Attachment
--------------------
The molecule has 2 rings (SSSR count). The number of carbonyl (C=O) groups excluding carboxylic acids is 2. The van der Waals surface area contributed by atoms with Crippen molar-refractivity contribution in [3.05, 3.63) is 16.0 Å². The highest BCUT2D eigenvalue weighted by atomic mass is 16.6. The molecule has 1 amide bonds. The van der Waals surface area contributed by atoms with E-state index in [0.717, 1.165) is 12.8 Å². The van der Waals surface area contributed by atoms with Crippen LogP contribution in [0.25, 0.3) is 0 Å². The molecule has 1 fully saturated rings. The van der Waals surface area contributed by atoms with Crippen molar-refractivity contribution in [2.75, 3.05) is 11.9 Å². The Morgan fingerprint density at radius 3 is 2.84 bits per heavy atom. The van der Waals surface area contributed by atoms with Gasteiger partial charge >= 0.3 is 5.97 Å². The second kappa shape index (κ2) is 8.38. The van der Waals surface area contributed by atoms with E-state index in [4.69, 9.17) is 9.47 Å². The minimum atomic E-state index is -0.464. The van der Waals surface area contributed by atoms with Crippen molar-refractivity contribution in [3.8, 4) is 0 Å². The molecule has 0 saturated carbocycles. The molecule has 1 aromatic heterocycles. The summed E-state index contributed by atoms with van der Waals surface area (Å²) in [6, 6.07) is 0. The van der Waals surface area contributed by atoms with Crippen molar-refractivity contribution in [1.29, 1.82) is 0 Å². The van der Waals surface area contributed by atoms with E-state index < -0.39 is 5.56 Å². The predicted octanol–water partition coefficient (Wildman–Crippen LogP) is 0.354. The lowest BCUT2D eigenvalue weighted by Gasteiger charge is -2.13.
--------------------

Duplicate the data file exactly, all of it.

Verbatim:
The molecule has 2 rings (SSSR count). The number of carbonyl (C=O) groups excluding carboxylic acids is 2. The van der Waals surface area contributed by atoms with Crippen molar-refractivity contribution in [3.05, 3.63) is 16.0 Å². The highest BCUT2D eigenvalue weighted by atomic mass is 16.6. The molecule has 1 amide bonds. The van der Waals surface area contributed by atoms with E-state index in [0.717, 1.165) is 12.8 Å². The van der Waals surface area contributed by atoms with Crippen LogP contribution in [0.25, 0.3) is 0 Å². The molecule has 1 fully saturated rings. The van der Waals surface area contributed by atoms with Crippen molar-refractivity contribution in [2.75, 3.05) is 11.9 Å². The Morgan fingerprint density at radius 3 is 2.84 bits per heavy atom. The van der Waals surface area contributed by atoms with Gasteiger partial charge >= 0.3 is 5.97 Å². The second kappa shape index (κ2) is 8.38. The van der Waals surface area contributed by atoms with E-state index in [4.69, 9.17) is 9.47 Å². The minimum atomic E-state index is -0.464. The van der Waals surface area contributed by atoms with Crippen molar-refractivity contribution in [3.8, 4) is 0 Å². The molecule has 0 saturated carbocycles. The molecule has 1 aromatic heterocycles. The summed E-state index contributed by atoms with van der Waals surface area (Å²) in [6, 6.07) is 0. The van der Waals surface area contributed by atoms with Crippen molar-refractivity contribution in [1.29, 1.82) is 0 Å². The van der Waals surface area contributed by atoms with E-state index < -0.39 is 5.56 Å². The predicted octanol–water partition coefficient (Wildman–Crippen LogP) is 0.354. The lowest BCUT2D eigenvalue weighted by Gasteiger charge is -2.13.